Laine, Cleo (originally, Campbell, Clementina Dinah)

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Laine, Cleo (originally, Campbell, Clementina Dinah)

Laine, Cleo (originally, Campbell, Clementina Dinah), jazz vocalist; b. Southall, Middlesex, England, Oct. 28, 1927. Her father was a Jamaican street entertainer; despite the family’s poverty, her mother succeeded in finding the means to pay for her singing, dancing, and piano lessons. After performing locally, Cleo quit school at age 14 to help support her family. She sang with local bands, mainly around West London, before joining John Dankworth’s Seven in the spring of 1951. From 1947 to 1957 she was married to George Langridge and initially performed as Clementina Landridge. In 1951 she began singing with John Dankworth’s jazz group, making her mark under the name Cleo Laine; she and Dankworth married on March 18, 1958. She acted in Flesh to the Tiger (1958), Valmouth (1959), Here is the News (1960), among other films, and made her cabaret debut in June 1961. Laine has been on the British pop charts twice: “Let’s Slip Away” peaked at #42 in December 1960 and “You’ll Answer to Me,” a cover version of Patti Page’s minor U.S. hit, realized greater success, reaching the #5 position in the U.K. in 1961. She became popular as a singer in cabarets, concerts, and recordings, and on television; she also appeared in stage and film roles as both a singer and an actress. After starring in a British revival of Showboat, in 1971 and 1973, she resumed working regularly with Dankworth and soon developed a formidable international reputation, fortified by regular tours of the U.S., Europe, and Australia. She made her U.S. debut at N.Y.’s Alice Tully Hall in 1972, followed by a sensational appearance at Carnegie Hall in April 1973. Thereafter she toured throughout the U.S., appearing with her husband and his group and also with the major symphony orchs. She did concerts and television work in L.A. in January 1975, including her own TV show with Dankworth, and a New Zealand and Australia tour later that year. She has made numerous TV appearances in Britain, the U.S., Australia, and other countries. In 1978, the Best of Friends album, a Laine collaboration with classical guitarist John Williams, reached No. 18 and logged 22 listed weeks. Flutist James Galway was her partner on the 1980 recording “Sometimes When We Touch,” which climbed to #15 and remained on the chart for 14 weeks. As a solo artist Laine reached #68 in December 1978 with an album entitled Cleo. Her album The 10th Anniversary Concert (marking her 10th annual concert a N.Y.’s Carnegie Hall) won a Grammy in 1983. She continued to do occasional work as an actress. In 1985 she appeared on Broadway in Rupert Holmes’s musical The Mystery of Edwin Drood. She gave acclaimed performances in Hedda Gabler (1980) and Into the Woods (1989), among other films. She was made an Officer of the Order of the British Empire (OBE) in 1979, and in 1997 she was made a Dame of the British Empire. She was also given an honorary doctoral degree by the Berklee ColL of Music. A 70th birthday concert was held at Town Hall in N.Y. as part of the JVC festival on Oct. 26, 1997.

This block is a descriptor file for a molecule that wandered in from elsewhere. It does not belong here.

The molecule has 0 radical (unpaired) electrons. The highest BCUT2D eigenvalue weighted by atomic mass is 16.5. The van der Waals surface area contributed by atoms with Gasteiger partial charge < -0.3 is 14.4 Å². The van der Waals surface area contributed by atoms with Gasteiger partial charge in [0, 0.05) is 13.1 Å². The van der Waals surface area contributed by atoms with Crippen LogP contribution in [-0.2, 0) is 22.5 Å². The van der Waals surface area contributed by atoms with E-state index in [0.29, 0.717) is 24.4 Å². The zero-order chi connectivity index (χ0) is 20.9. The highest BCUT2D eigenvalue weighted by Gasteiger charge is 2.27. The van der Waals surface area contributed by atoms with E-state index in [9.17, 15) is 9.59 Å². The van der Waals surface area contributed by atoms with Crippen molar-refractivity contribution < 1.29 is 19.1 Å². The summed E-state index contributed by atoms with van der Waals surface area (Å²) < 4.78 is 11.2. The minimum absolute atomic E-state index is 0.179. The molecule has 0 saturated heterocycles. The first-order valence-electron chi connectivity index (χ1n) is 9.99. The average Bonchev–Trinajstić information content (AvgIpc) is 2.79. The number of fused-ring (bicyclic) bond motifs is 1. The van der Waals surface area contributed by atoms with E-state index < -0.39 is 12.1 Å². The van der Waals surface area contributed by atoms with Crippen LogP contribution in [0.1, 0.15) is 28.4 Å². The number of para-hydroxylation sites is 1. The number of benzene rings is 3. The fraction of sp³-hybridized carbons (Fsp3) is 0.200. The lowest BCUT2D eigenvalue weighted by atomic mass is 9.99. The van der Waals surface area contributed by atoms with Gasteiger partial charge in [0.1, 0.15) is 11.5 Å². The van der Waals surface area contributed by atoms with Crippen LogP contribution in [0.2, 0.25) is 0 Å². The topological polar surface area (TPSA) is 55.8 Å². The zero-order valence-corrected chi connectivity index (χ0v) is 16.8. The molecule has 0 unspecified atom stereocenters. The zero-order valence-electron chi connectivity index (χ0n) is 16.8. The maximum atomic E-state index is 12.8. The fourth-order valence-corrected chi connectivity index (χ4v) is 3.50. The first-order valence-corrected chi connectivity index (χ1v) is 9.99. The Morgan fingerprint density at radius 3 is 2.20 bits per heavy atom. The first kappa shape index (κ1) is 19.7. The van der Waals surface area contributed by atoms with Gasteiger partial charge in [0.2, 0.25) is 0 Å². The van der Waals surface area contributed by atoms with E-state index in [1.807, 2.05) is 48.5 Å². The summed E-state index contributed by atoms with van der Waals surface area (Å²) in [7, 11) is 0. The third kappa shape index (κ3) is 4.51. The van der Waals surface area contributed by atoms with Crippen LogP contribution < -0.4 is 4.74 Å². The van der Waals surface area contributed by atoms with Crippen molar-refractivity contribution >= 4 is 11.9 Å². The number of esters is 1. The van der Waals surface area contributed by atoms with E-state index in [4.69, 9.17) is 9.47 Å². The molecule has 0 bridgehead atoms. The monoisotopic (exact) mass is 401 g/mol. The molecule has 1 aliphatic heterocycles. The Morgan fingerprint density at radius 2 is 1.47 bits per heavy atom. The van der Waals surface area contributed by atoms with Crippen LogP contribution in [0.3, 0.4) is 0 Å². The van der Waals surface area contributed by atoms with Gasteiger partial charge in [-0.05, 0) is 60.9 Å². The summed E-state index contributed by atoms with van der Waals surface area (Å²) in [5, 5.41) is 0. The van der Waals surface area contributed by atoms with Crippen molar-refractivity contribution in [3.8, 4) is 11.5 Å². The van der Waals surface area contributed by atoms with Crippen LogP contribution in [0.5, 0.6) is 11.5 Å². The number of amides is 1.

She’s the Tops (1957); Lover and His Lass (1962); Shakespeare and All That Jazz (1964); If We Lived on Top of a Mountain (1968); Feel the Warm Columbia (1972); C. L. Live! at Carnegie Hall (1973); Beautiful Thing (1974); Day by Day (1974); I Am a Song (1974); Best Friends (1976); Born on a Friday (1976); Return to Carnegie (1976); Gonna Get Through (1978); Wordsongs (1978); Sometimes When We Touch (1980); Smilin’ Through (1982); Cleo at Carnegie: the 10th Anniversary (1983); Let the Music Take You (1983); G L. Sings Sondheim (1987); That Old Feeling (1987); Cleo’s Choice (1988); Woman to Woman (1989); Jazz (1991); One More Day (1991); Blue & Sentimental (1992); Solitude (1994).


Cleo: the Autobiography of C. L (N.Y., 1997).


Graham Collier, Cleo and John: A Biography of the Dankworths (London, 1976).

—Nicolas Slonimsky/Music Master Jass and Blues Catalogue/Lewis Porter

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Laine, Cleo (originally, Campbell, Clementina Dinah)

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